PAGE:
In addition to extruded protrusions and indentations, the chassis 102 may be further modified after the extrusion process to allow access to components housed within the chassis 102. These modifications may be made, for, example, using a stamping process or a CNC machine cutting process. As shown in FIG. 3, the chassis 102 has been stamped or cut to include an orifice 300 through which a touchpad will be exposed for user access. Similarly, orifice 302 will expose a keyboard for user access, while orifices 304 will expose miscellaneous features (e.g., power button, volume controls) for user access. Indentations and/or protrusions may be created within the chassis 102 for mounting of touchpads, keyboards, etc. as desired. Although the PCB 309 is shown as being slid into the chassis 102 from one end of the chassis, the PCB 309 and/or other components also may be slid into the chassis 102 from the opposite end of the chassis.
 Once the contents of the chassis 102 have been slid or otherwise inserted into the chassis 102, the ends of the chassis 102 may be closed using endcaps 110. As described above, the endcaps 110 comprise orifices for jacks, USB ports, etc. which may exposed from inside the chassis 102 through the endcaps 110. The endcaps 110 may be screwed onto the chassis 102 or, alternatively, may snap-on to the chassis 102.
 Additional devices, such as a display, also may couple to the chassis 102. In particular, the chassis 102 may be modified post-extrusion to include features to which a display may couple for mechanical support. Further, an orifice may be created in the chassis 102 through which electrical wires (e.g., for power, data, etc.) may pass between the display and circuitry within the chassis 102.
 If desired, the chassis 102 may be anodized to a particular color. A standard anodizing process may be used. A dye having the desired color may be added to the anodizing acid bath for the color tint process.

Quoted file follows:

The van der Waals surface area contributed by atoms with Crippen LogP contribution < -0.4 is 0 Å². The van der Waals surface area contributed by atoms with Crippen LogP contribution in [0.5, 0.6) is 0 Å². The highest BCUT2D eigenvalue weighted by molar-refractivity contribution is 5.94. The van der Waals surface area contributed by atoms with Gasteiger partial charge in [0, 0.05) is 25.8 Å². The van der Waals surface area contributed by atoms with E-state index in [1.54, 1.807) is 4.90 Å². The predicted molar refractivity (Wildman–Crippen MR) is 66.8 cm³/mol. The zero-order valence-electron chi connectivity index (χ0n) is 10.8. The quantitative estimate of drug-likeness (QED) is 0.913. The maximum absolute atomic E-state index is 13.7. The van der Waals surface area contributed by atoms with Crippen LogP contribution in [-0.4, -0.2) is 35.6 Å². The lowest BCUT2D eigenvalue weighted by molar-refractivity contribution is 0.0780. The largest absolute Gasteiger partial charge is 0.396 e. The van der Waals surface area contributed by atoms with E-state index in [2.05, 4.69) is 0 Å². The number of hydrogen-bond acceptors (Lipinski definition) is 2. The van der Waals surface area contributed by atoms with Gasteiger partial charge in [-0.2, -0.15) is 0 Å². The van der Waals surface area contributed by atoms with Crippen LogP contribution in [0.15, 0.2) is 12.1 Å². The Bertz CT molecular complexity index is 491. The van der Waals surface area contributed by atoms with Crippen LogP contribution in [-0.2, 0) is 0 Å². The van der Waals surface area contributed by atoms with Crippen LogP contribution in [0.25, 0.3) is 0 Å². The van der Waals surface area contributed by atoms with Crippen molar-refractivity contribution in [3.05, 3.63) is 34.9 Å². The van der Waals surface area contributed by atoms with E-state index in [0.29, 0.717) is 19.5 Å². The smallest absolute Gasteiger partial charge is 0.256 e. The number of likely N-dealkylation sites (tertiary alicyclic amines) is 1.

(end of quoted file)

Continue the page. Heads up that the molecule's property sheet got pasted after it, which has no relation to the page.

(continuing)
FIG. 4 shows a flow diagram of an illustrative method 400 performed in accordance with various embodiments. The method 400 begins by preparing a die having a cross-section that matches the desired cross-section of a notebook chassis (block 402). The method 400 continues by preparing malleable material (e.g., aerospace-grade aluminum) for extrusion (block 404). Such preparation includes heating the stock material to be extruded, loading the material into a container that feeds the die, placing a dummy block behind the material, and using a ram to extrude the material through the die. The extruded material may then be stretched, heat-treated or "cold-worked" (i.e., strengthening of a material by increasing the material's dislocation density) as desired.
 The method 400 further comprises extruding the material through the die (block 406) and allowing the chassis to cool and harden (block 408). The chassis is "monolithically" extruded, meaning that the extruded chassis (e.g., the chassis 102, described above) comprises a shell that is monolithic and seamless. The chassis is monolithic and seamless in that virtually the entire chassis (excluding endcaps) is produced during a single extrusion process. The monolithically extruded chassis is in contrast to a different chassis that is an assembly of several independently extruded parts.
 The method 400 continues by stamping or cutting one or more chassis orifices, as desired (block 410). As previously explained, the orifices may be created to route wires therethrough, to provide access to devices (e.g., keyboard, touchpad, etc.) within the chassis 102 from outside the chassis, for ventilation, jacks, ports, aesthetics, mechanical support, etc.
 The method 400 still further comprises inserting circuit boards and/or other devices into the chassis, coupling a display to the chassis, etc. (block 412). As explained above, in at least some embodiments, inserting a circuit board or other device comprises sliding the board or device into the chassis using shock mounts, indentations and/or protrusions, as shown in FIG. 3. The method 400 comprises coupling end-caps to the chassis (block 414) and anodizing the chassis to a desired color (block 416). The steps of method 400 may be modified as desired, including the rearrangement, addition and/or deletion of steps.
 The above discussion is meant to be illustrative of the principles and various embodiments of the present invention. Numerous variations and modifications will become apparent to those skilled in the art once the above disclosure is fully appreciated. It is intended that the following claims be interpreted to embrace all such variations and modifications.
Patent applications by Earl W. Moore, Cypress, TX US
Patent applications by Mark S. Tracy, Tomball, TX US
Patent applications by Paul J. Doczy, Austin, TX US
Patent applications in class Handheld; e.g., PDA
Patent applications in all subclasses Handheld; e.g., PDA